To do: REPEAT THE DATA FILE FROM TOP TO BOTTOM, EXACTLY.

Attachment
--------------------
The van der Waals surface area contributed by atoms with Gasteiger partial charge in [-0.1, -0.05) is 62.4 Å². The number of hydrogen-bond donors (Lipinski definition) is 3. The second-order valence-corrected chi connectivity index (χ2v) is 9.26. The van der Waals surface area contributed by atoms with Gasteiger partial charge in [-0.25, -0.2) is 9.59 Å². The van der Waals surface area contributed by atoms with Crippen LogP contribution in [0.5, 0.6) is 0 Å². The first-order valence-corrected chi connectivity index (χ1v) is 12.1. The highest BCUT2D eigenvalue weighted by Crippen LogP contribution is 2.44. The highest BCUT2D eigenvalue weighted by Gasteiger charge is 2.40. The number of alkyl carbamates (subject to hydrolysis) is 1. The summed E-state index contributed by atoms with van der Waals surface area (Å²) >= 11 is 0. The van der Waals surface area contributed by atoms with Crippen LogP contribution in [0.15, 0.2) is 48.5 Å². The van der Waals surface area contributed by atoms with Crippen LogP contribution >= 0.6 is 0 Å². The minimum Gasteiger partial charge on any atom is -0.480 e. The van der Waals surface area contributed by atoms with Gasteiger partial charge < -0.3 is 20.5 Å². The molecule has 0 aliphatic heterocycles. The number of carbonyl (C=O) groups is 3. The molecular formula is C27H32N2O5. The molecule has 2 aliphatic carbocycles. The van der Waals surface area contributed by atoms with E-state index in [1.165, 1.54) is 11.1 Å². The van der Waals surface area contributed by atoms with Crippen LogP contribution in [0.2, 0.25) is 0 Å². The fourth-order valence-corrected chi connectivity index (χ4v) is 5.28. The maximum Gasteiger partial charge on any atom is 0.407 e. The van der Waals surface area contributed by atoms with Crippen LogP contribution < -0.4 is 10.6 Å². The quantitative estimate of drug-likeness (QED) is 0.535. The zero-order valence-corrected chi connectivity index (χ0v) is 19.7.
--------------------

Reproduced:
The van der Waals surface area contributed by atoms with Gasteiger partial charge in [-0.1, -0.05) is 62.4 Å². The number of hydrogen-bond donors (Lipinski definition) is 3. The second-order valence-corrected chi connectivity index (χ2v) is 9.26. The van der Waals surface area contributed by atoms with Gasteiger partial charge in [-0.25, -0.2) is 9.59 Å². The van der Waals surface area contributed by atoms with Crippen LogP contribution in [0.5, 0.6) is 0 Å². The first-order valence-corrected chi connectivity index (χ1v) is 12.1. The highest BCUT2D eigenvalue weighted by Crippen LogP contribution is 2.44. The highest BCUT2D eigenvalue weighted by Gasteiger charge is 2.40. The number of alkyl carbamates (subject to hydrolysis) is 1. The summed E-state index contributed by atoms with van der Waals surface area (Å²) >= 11 is 0. The van der Waals surface area contributed by atoms with Crippen LogP contribution in [0.15, 0.2) is 48.5 Å². The van der Waals surface area contributed by atoms with Crippen LogP contribution >= 0.6 is 0 Å². The minimum Gasteiger partial charge on any atom is -0.480 e. The van der Waals surface area contributed by atoms with Gasteiger partial charge < -0.3 is 20.5 Å². The molecule has 0 aliphatic heterocycles. The number of carbonyl (C=O) groups is 3. The molecular formula is C27H32N2O5. The molecule has 2 aliphatic carbocycles. The van der Waals surface area contributed by atoms with E-state index in [1.165, 1.54) is 11.1 Å². The van der Waals surface area contributed by atoms with Crippen LogP contribution in [0.2, 0.25) is 0 Å². The fourth-order valence-corrected chi connectivity index (χ4v) is 5.28. The maximum Gasteiger partial charge on any atom is 0.407 e. The van der Waals surface area contributed by atoms with Crippen LogP contribution < -0.4 is 10.6 Å². The quantitative estimate of drug-likeness (QED) is 0.535. The zero-order valence-corrected chi connectivity index (χ0v) is 19.7.